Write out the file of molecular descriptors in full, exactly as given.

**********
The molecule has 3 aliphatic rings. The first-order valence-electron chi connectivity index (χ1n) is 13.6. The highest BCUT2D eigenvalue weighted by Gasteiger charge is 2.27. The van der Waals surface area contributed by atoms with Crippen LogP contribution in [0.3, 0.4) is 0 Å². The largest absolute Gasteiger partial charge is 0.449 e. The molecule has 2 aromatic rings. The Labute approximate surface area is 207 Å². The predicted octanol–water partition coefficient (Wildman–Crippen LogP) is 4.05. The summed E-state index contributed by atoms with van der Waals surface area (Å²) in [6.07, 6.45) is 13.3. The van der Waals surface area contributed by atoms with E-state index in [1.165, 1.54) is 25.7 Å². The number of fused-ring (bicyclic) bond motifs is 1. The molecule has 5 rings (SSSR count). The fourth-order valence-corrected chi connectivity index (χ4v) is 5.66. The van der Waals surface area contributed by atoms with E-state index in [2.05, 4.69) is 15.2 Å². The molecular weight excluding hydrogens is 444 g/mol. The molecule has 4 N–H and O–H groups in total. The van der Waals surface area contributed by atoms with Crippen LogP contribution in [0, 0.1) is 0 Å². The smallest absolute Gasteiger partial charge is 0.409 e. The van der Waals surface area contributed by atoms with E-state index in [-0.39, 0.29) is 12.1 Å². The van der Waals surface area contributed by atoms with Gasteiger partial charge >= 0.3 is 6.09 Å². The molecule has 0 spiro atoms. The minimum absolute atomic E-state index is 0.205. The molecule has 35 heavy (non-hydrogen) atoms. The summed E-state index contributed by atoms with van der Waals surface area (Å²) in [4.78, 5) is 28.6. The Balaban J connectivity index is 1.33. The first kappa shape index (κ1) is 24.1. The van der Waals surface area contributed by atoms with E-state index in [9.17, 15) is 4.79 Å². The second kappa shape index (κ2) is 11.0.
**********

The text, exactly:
The molecule has 3 aliphatic rings. The first-order valence-electron chi connectivity index (χ1n) is 13.6. The highest BCUT2D eigenvalue weighted by Gasteiger charge is 2.27. The van der Waals surface area contributed by atoms with Crippen LogP contribution in [0.3, 0.4) is 0 Å². The largest absolute Gasteiger partial charge is 0.449 e. The molecule has 2 aromatic rings. The Labute approximate surface area is 207 Å². The predicted octanol–water partition coefficient (Wildman–Crippen LogP) is 4.05. The summed E-state index contributed by atoms with van der Waals surface area (Å²) in [6.07, 6.45) is 13.3. The van der Waals surface area contributed by atoms with E-state index in [1.165, 1.54) is 25.7 Å². The number of fused-ring (bicyclic) bond motifs is 1. The molecule has 5 rings (SSSR count). The fourth-order valence-corrected chi connectivity index (χ4v) is 5.66. The van der Waals surface area contributed by atoms with E-state index in [2.05, 4.69) is 15.2 Å². The molecular weight excluding hydrogens is 444 g/mol. The molecule has 4 N–H and O–H groups in total. The van der Waals surface area contributed by atoms with Crippen LogP contribution in [0, 0.1) is 0 Å². The smallest absolute Gasteiger partial charge is 0.409 e. The van der Waals surface area contributed by atoms with E-state index in [-0.39, 0.29) is 12.1 Å². The van der Waals surface area contributed by atoms with Gasteiger partial charge >= 0.3 is 6.09 Å². The molecule has 0 spiro atoms. The minimum absolute atomic E-state index is 0.205. The molecule has 35 heavy (non-hydrogen) atoms. The summed E-state index contributed by atoms with van der Waals surface area (Å²) in [4.78, 5) is 28.6. The Balaban J connectivity index is 1.33. The first kappa shape index (κ1) is 24.1. The van der Waals surface area contributed by atoms with E-state index in [9.17, 15) is 4.79 Å². The second kappa shape index (κ2) is 11.0.